10 Things Every City Needs

What makes an urban centre truly great? Check out my list of 10 things every city needs below to find out!

10. Pedestrian Friendly Public Spaces

Sidewalk patios and pedestrian only streets and shopping centres are great additions to any urban locale.  They allow us to enjoy the outdoors, visit local businesses with ease, and gather with our friends.

9. Arts & Culture

At the heart of every urban centre is a vibrant arts and culture scene.  This can take many forms, both in stable cultural hubs such as public libraries, museums, and galleries, but also in the various events that the city puts on, or that members of the community create.  These events provide a forum to express creativity and unique ideas, they allow people to meet and mingle, and they also celebrate all the different cultural groups within the community, making the city lively and inviting!

8. Community Gardens & Local Agriculture

Community gardens benefit us in a variety of ways.  They provide local, convenient and low-cost food for the neighbourhood, strengthens bonds between community members, and provides a healthy distraction from bustling city life.  It’s also an opportunity for different generations to get together and share their stories and knowledge with one another.  Moreover, local agriculture brings external food systems back into the heart of the city, and offers alternative land uses, further improving the cityscape.

7. Bike & Pedestrian Infrastructure

Increased bike and pedestrian infrastructure are an integral part of any good urban community.  First, they provide necessary transportation options, especially for short distanced commutes, that can relieve the already overladen road and subway systems that we have today.  Biking or walking is also good for our health, and not being locked in a vehicle increases our likelihood of interacting with our neighbours and visiting local businesses, creating a sense of community and bolstering local economy.  And most importantly, we need pedestrian and bike infrastructure for our own safety, as the 21 pedestrian deaths and 3 cyclist deaths on Toronto streets in this summer alone have proved.

6. Community Centres/Meeting Places

Often overlooked, community centres provide outreach for low-income and newcomer groups while establishing strong community ties.  They also provide unique programming for sports, arts, culture and more.  Community centres also represent a socializing experience for the elderly and other demographics that might not otherwise exist.  They are hubs for civic engagement and community engagement, and a great place to discover local news and groups.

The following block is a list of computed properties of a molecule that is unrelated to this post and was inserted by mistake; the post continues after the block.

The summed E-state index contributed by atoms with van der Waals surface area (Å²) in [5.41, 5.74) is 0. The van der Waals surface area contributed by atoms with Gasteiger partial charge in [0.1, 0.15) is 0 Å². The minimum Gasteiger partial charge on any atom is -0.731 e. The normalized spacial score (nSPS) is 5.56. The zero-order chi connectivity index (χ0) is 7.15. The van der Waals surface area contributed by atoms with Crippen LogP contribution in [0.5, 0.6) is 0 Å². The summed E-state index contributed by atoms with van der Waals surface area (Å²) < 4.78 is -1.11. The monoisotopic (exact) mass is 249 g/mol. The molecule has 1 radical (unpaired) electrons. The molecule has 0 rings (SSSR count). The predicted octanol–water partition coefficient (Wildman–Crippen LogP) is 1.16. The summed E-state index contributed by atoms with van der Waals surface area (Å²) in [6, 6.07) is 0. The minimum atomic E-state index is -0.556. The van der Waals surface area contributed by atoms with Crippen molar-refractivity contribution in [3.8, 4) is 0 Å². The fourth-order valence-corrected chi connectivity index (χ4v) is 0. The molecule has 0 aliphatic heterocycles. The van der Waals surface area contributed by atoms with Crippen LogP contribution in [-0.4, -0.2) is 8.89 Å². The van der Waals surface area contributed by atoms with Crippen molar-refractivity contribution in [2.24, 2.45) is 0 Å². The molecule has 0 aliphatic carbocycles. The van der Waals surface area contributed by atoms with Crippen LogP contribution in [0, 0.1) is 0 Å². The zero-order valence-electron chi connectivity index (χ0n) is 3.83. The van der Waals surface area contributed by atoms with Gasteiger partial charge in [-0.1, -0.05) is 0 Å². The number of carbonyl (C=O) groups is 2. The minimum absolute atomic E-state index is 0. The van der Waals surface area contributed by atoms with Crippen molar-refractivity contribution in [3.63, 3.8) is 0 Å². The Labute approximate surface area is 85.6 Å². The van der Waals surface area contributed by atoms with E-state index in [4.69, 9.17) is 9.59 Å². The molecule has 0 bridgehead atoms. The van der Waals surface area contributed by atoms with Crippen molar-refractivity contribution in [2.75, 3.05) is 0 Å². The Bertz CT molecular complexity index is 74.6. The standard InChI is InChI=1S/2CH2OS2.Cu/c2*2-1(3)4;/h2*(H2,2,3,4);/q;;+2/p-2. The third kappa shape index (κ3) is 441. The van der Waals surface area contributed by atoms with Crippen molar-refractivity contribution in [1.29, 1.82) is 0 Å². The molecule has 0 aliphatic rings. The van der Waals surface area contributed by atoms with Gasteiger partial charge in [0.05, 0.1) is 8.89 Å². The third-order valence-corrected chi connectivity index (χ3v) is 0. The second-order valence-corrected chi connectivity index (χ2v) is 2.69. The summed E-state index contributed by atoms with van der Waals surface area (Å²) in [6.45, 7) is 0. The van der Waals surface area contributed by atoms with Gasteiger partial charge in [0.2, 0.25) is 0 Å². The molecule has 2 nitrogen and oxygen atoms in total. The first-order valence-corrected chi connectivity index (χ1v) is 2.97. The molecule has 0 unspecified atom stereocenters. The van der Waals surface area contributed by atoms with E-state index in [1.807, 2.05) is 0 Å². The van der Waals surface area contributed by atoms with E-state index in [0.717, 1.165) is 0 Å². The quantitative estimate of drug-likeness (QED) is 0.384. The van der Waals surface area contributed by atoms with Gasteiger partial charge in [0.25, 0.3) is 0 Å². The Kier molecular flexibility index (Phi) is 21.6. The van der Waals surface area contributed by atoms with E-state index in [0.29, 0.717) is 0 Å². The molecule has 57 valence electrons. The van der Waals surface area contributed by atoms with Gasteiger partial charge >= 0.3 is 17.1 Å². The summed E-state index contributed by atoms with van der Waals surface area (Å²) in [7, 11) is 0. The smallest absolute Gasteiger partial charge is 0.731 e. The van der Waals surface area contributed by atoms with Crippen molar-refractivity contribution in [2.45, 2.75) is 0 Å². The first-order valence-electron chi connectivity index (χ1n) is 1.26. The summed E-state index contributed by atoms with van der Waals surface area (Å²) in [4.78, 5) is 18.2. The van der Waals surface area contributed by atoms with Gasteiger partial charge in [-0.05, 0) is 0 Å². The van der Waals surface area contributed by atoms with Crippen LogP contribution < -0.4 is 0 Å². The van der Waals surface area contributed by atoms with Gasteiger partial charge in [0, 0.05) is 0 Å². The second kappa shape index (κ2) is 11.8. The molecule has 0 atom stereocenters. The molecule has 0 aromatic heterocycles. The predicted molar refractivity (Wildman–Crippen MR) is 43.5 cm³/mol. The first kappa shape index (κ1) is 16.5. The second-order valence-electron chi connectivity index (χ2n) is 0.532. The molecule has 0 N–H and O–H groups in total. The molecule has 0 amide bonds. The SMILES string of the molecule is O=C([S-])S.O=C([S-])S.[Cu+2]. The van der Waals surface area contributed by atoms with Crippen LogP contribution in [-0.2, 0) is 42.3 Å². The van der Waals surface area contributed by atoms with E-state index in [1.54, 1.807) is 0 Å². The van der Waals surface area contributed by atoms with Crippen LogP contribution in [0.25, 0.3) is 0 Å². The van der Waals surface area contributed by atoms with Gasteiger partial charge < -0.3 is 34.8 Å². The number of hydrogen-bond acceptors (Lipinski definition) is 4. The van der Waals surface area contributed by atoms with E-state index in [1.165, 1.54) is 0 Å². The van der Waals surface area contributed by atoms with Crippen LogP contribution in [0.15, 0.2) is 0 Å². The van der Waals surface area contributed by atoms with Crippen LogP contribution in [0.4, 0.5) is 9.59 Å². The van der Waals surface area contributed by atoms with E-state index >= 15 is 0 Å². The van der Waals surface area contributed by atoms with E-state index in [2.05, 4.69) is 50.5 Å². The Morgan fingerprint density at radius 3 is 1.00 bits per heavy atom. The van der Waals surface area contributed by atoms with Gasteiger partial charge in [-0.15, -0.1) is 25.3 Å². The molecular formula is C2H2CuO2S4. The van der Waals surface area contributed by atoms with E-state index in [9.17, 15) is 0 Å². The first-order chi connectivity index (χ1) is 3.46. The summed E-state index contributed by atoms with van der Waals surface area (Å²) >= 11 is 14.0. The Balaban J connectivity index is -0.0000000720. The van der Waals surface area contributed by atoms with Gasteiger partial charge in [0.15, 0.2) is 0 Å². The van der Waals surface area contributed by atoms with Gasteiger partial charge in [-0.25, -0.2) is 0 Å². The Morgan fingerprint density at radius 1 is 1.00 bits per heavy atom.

5. Green Space

In addition to community gardens, cities need parks and dedicated green spaces for recreation and relaxation.  Urbanites suffer from a lack of exposure to nature, which damages not only our physical health but our mental well being as well.  Of course, green spaces come in all shapes and sizes: conservation areas, parks and parkettes, courtyards, green roofs and more.  The versatility of greenery makes green space a highly underrated aspect of urban life, one which could easily be improved.

4. Reliable Transit System

Transit is literally what keeps a city moving.  Whether commuting to school or work, or doing daily errands, the price, convenience and efficiency of public transportation effects us all.  When a city’s transit systems stops, the city cannot function.

3. Well Balanced Neighbourhood Development

Mixed-use urban development slows expansion and creates more liveable neighbourhoods.  These small microcosms provide space for living, working, and shopping all in one.  This creates more walkable communities (like discussed above!).  A well balanced neighbourhood also needs to cater to local demographics of age and culture, to support residents in all stages of her life.

2. Devoted Community Leaders

Community leaders that interact with their constituents are more likely to be aware of specific local issues and needs.  Without devoted leaders to represent each neighbourhood’s individual needs in city council and other forums misaligned urban planning will result.  A grass-roots approach to developing neighbourhoods around their population, retaining local heritage while planning for the future will provide much better results than merely catering to the buzzwords of the time.

1. Engaged Citizens

Why are engaged citizens #1 on this list? Because without them, everything else is meaningless.  You can have great infrastructure, public spaces, and all the amenities you want, but it doesn’t mean much if nobody’s using it.  For every city to function and cater to the needs of its people, those people need to be engaged and involved.  They need to understand what’s going on in their city, know what resources are available to them, and be a part of the decision making process! And what happens when they do is something great.

Did I cover everything on your list?  If you have any other ideas, let me know in the comments!


Feature image courtesy of Peter Morgan.

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